As the White House and Pentagon planners consider what to do if Russia invades Eastern Ukraine or deploys its forces elsewhere in the region, the limited choices available reveal just how profoundly the military has changed since the Cold War.
For half a century, Cold War military strategy focused on containing Russia and winning in clashes between large conventional forces. On the ground, that strategy called for mass formations organized around tanks and heavy weaponry. In the skies it relied on dominance in Top Gun style style air-to-air fighting prowess, radar evading stealth technology, and powerful bombers that could drop massive munitions to destroy enemy armor and fortified installations.
Since the end of the Cold War, that strategy has been completely overhauled. Training and doctrine have focused on small unit tactics while new weapons and vehicles have been designed with squads in mind rather than divisions. Super-sophisticated dogfighters, like the $187 million-a-pop F-22, suddenly seemed too fancy to actually use. Instead, drones costing less than a tenth the price littered the skies over Afghanistan and Iraq.
But those drones are useless against any military with a half-decent system for shooting down enemy aircraft. And Russian has one of the best air defenses on the planet.
“Hopefully the situation with Russia and Ukraine will be a bucket of cold water on those who believe all we need to be able to do is counter-insurgency operations,” Deptula told The Daily Beast.
And now, there are signs that the U.S. Air Force’s long-held technological advantage may be eroding.
The new generation of Russian fighter plane, the T-50, isn’t yet fully operational but it “will be produced much sooner that Gates and his crowd predicted,” Deptula says. He adds that “once the T-50s are produced in sufficient numbers there won’t be anything in the NATO fleet that can deal with them except the F-22s and F-35s.”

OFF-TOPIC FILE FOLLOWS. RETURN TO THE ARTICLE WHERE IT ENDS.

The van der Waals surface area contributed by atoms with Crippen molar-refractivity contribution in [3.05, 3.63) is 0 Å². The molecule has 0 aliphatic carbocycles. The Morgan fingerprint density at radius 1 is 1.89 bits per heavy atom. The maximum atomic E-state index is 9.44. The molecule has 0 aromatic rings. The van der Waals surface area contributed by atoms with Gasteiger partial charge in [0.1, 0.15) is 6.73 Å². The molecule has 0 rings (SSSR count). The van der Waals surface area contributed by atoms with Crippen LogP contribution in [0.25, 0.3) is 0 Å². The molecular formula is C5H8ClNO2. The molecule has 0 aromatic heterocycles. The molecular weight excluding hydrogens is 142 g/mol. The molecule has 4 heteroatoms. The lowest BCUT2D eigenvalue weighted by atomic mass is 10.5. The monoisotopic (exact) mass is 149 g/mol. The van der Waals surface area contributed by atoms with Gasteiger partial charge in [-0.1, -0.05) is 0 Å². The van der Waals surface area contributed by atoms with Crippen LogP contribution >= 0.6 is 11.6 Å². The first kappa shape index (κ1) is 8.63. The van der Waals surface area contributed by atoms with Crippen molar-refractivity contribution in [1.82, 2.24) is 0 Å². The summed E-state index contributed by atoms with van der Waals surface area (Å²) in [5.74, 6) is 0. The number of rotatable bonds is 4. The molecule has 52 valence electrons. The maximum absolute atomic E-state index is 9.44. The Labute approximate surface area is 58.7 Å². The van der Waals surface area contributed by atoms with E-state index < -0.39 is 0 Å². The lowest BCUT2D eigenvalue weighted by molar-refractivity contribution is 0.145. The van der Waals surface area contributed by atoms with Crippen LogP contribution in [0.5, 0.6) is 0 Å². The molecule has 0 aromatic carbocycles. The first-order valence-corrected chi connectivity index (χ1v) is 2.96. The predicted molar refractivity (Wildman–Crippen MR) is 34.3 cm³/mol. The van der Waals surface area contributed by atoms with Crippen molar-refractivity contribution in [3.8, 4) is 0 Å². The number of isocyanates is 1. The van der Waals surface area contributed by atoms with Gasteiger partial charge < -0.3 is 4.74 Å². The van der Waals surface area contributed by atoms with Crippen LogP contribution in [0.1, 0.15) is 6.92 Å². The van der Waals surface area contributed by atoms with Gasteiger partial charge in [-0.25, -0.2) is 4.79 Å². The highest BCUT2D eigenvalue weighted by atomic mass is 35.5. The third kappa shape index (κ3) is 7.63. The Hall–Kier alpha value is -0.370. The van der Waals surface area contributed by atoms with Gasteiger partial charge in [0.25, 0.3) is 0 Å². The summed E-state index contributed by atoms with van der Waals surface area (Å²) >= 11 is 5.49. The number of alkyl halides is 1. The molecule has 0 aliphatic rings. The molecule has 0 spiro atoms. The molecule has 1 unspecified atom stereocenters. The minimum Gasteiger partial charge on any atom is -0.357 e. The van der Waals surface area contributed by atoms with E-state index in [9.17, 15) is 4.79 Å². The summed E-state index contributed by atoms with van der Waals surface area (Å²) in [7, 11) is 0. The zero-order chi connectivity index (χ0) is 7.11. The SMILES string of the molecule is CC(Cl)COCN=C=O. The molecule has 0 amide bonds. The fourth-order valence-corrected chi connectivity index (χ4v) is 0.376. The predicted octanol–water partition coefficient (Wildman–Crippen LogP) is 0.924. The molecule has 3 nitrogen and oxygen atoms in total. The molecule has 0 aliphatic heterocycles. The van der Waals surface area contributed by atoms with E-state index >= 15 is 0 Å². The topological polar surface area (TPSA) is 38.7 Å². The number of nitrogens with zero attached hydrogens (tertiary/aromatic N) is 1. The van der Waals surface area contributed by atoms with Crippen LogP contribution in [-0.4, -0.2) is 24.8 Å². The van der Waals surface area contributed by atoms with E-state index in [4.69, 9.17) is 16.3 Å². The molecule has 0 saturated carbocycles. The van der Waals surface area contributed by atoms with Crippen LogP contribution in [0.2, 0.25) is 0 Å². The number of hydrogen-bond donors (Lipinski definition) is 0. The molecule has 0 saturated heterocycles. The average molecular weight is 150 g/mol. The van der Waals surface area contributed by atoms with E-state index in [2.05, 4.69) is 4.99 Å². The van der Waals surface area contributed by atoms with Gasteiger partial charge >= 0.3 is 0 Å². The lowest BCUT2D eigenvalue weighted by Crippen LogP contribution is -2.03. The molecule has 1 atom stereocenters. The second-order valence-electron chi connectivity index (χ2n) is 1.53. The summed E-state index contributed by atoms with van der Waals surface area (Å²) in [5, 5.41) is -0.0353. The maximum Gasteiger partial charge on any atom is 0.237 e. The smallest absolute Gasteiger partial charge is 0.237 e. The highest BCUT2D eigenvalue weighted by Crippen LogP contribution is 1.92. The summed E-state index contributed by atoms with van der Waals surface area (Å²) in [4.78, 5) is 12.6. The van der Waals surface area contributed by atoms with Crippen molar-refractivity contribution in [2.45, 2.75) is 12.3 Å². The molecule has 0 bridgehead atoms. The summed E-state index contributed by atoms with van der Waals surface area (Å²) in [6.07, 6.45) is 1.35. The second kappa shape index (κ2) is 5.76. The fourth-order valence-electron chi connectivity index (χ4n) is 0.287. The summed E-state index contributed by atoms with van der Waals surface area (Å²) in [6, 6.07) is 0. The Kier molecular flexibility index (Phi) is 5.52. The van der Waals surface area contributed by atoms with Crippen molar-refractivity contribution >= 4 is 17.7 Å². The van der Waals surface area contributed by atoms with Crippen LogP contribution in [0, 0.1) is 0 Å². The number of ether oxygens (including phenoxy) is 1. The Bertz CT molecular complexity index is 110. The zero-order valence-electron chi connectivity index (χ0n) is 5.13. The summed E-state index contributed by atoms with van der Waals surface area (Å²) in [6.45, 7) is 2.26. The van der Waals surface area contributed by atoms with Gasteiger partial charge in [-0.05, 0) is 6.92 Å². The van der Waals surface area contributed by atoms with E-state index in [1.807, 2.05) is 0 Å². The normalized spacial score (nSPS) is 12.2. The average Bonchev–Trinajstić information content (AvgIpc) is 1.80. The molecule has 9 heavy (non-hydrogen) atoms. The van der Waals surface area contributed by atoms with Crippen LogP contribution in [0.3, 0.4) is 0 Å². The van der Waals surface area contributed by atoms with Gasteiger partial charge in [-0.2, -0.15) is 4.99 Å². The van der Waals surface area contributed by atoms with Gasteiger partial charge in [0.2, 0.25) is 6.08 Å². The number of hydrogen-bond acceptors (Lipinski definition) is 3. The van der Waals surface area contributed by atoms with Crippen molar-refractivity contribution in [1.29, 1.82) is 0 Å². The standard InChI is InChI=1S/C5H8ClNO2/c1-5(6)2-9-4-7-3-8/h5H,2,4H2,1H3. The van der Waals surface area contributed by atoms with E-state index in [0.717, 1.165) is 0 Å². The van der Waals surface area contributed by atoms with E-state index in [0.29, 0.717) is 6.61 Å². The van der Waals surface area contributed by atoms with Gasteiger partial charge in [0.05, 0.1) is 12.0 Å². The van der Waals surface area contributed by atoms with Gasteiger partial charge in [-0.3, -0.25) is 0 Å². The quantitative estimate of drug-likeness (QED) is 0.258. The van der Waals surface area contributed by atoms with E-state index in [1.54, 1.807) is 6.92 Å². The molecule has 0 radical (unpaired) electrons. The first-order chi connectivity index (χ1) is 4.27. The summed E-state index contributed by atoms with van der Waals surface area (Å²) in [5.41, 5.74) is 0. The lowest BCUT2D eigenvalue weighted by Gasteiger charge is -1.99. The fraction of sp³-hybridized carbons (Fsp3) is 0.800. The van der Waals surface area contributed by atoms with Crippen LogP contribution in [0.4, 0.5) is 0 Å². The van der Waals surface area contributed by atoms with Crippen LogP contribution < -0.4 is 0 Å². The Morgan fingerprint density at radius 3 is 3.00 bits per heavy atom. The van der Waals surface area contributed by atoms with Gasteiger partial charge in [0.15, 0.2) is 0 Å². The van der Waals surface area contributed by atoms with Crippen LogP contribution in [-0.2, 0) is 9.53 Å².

David Axe, the long-time military tech writer notes that the T-50, which can fire long-range missiles while flying both high and fast, may be able to “exploit critical vulnerabilities in U.S. and allied forces and level the air power playing field for the first time in a generation.”
An independent Australian think tank, Air Power Australia, drew a more severe conclusion. “If the United States does not fundamentally change its planning for the future of tactical air power, the advantage held for decades will be soon lost and American air power will become an artifact of history.”
While Russian aircraft rely on speed and long flight times, the U.S. fleet is largely built for stealth so it can evade detection and anti-air weapons to engage targets at closer ranges. But the stealth capability, is now being challenged by advances in Russia’s radar detection platforms and anti-aircraft weapons.
“Today,” Deptula said, “the Russians have an extant significant advantage in their surface to air capabilities.” And that with the exception of the U.S.’s small number of highly advanced 5th generation aircraft, “the Russians can conduct area denial of any airspace within range of their defenses if they want to deny access to aircraft.”
Since 2001, the Pentagon has had good reasons for prioritizing spending for troops on the ground in Iraq and Afghanistan over speculative needs for future wars, but a consequence has been that we now have what Deptula calls “a geriatric Air Force and Navy fleet.”